Abu Dhabi, UAEThursday 6 August 2020

Newsmaker: Ronda Rousey

After cementing her reputation as the world’s best female mixed-martial-arts brawler, it was confirmed this week that the UFC star will have her inspiring story committed to celluloid.
Kagan McLeod for The National
Kagan McLeod for The National

The American rapper Eminem once labelled Ronda Rousey “the slaughterhouse in a blouse”, an athlete whose remarkable story has transcended sport to such an extent that it’s now destined for Hollywood.

The former boxing heavyweight champion of the world Mike ­Tyson, who also happens to be her idol, said of her: “She has that killer aura.” A recent article described her as a “pioneer, megastar, badass, a beast”.

Rousey described herself in The New Yorker as “the anti-hero, and I like it that way”, and her words are set for the silver screen after Paramount Pictures signed the film rights for her autobiography My Fight/Your Fight this week.

Were it just for her fight career, it would be hard to manifest ­itself into a film, bearing in mind she has spent just 25 minutes ­inside an Ultimate Fighting Championship cage for her 12 professional fights – so one-sided have been the contests, after which she celebrates with a post-fight meal with her family of hot wings and blue-cheese dip.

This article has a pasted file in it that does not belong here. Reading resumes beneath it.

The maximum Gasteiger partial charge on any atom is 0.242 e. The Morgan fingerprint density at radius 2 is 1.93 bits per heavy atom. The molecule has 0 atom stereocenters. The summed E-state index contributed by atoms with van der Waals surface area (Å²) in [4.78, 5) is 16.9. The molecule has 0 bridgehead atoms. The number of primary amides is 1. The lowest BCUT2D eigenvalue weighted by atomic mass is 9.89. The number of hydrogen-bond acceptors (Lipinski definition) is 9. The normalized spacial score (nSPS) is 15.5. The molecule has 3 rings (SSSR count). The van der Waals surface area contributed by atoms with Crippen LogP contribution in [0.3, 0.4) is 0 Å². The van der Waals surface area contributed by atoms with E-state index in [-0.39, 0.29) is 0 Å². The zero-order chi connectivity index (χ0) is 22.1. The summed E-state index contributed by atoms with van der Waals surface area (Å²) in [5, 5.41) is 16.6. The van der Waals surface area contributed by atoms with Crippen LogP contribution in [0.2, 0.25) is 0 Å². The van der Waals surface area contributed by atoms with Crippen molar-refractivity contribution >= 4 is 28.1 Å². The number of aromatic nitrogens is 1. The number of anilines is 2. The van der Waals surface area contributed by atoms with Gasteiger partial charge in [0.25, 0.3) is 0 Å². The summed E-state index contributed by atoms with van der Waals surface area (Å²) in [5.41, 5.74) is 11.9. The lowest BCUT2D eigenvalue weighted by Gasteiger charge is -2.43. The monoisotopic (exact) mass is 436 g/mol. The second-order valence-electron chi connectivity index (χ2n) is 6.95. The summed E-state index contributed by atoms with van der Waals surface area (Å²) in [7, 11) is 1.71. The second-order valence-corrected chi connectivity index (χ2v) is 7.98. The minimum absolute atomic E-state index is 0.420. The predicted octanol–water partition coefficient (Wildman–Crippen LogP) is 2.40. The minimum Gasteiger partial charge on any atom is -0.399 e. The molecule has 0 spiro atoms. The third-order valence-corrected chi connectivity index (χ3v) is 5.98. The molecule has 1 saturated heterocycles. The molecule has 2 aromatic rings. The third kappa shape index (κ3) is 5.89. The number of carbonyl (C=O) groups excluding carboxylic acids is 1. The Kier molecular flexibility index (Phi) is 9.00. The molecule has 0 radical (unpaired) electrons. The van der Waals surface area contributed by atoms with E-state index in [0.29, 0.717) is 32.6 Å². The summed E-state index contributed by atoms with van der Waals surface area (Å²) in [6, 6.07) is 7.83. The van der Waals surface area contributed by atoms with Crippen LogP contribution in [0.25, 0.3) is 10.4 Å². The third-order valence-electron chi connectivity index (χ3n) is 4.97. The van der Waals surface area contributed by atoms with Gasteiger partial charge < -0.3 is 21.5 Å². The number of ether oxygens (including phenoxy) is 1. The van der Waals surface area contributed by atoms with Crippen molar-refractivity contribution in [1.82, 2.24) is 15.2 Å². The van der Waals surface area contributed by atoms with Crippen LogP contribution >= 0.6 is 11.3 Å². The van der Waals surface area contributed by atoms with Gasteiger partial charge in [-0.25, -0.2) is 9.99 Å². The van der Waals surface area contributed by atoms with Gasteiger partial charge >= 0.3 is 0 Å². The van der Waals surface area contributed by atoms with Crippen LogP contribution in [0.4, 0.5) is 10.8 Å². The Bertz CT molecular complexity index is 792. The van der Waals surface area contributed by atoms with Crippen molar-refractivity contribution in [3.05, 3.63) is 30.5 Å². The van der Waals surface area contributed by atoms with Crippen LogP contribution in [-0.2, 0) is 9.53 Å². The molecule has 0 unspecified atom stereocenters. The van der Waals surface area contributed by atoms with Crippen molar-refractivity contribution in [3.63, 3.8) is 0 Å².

“Trailblazer” seems the most apt description for the 28-year-old in a sport whose chief Dana White adamantly said woman would never fight. Rousey cornered White at a UFC event in Las Vegas saying: “I’m going to fight for you someday and I’m going to be your first world champion.”

She has been true to her word, with White admitting that Rousey single-handedly changed his mind about the gender make-up of UFC fights, the pair signing a deal back in 2012.